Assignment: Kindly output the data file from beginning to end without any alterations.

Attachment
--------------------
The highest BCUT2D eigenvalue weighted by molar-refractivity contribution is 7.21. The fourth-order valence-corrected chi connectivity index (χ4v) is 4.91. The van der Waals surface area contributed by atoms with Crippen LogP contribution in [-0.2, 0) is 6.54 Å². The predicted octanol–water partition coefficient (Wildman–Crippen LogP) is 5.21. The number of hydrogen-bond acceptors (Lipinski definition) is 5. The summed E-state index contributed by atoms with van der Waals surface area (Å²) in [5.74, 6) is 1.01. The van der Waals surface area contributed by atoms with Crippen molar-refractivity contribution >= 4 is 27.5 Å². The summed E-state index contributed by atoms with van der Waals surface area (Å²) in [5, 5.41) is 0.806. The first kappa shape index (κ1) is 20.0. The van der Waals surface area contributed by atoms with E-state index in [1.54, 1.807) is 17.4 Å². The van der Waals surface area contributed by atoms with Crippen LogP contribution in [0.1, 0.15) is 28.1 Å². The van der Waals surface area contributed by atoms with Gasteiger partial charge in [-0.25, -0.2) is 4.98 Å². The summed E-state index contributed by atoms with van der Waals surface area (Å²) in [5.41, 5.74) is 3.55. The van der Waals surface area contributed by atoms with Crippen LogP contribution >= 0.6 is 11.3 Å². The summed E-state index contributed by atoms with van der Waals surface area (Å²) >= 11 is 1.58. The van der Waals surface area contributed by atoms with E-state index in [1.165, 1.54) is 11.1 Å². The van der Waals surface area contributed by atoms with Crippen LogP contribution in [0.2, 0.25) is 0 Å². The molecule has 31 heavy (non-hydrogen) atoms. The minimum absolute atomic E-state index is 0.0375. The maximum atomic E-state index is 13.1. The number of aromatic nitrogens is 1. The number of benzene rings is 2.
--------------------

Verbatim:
The highest BCUT2D eigenvalue weighted by molar-refractivity contribution is 7.21. The fourth-order valence-corrected chi connectivity index (χ4v) is 4.91. The van der Waals surface area contributed by atoms with Crippen LogP contribution in [-0.2, 0) is 6.54 Å². The predicted octanol–water partition coefficient (Wildman–Crippen LogP) is 5.21. The number of hydrogen-bond acceptors (Lipinski definition) is 5. The summed E-state index contributed by atoms with van der Waals surface area (Å²) in [5.74, 6) is 1.01. The van der Waals surface area contributed by atoms with Crippen molar-refractivity contribution >= 4 is 27.5 Å². The summed E-state index contributed by atoms with van der Waals surface area (Å²) in [5, 5.41) is 0.806. The first kappa shape index (κ1) is 20.0. The van der Waals surface area contributed by atoms with E-state index in [1.54, 1.807) is 17.4 Å². The van der Waals surface area contributed by atoms with Crippen LogP contribution in [0.1, 0.15) is 28.1 Å². The van der Waals surface area contributed by atoms with Gasteiger partial charge in [-0.25, -0.2) is 4.98 Å². The summed E-state index contributed by atoms with van der Waals surface area (Å²) in [5.41, 5.74) is 3.55. The van der Waals surface area contributed by atoms with Crippen LogP contribution >= 0.6 is 11.3 Å². The summed E-state index contributed by atoms with van der Waals surface area (Å²) >= 11 is 1.58. The van der Waals surface area contributed by atoms with E-state index in [1.165, 1.54) is 11.1 Å². The van der Waals surface area contributed by atoms with Crippen LogP contribution in [0.2, 0.25) is 0 Å². The molecule has 31 heavy (non-hydrogen) atoms. The minimum absolute atomic E-state index is 0.0375. The maximum atomic E-state index is 13.1. The number of aromatic nitrogens is 1. The number of benzene rings is 2.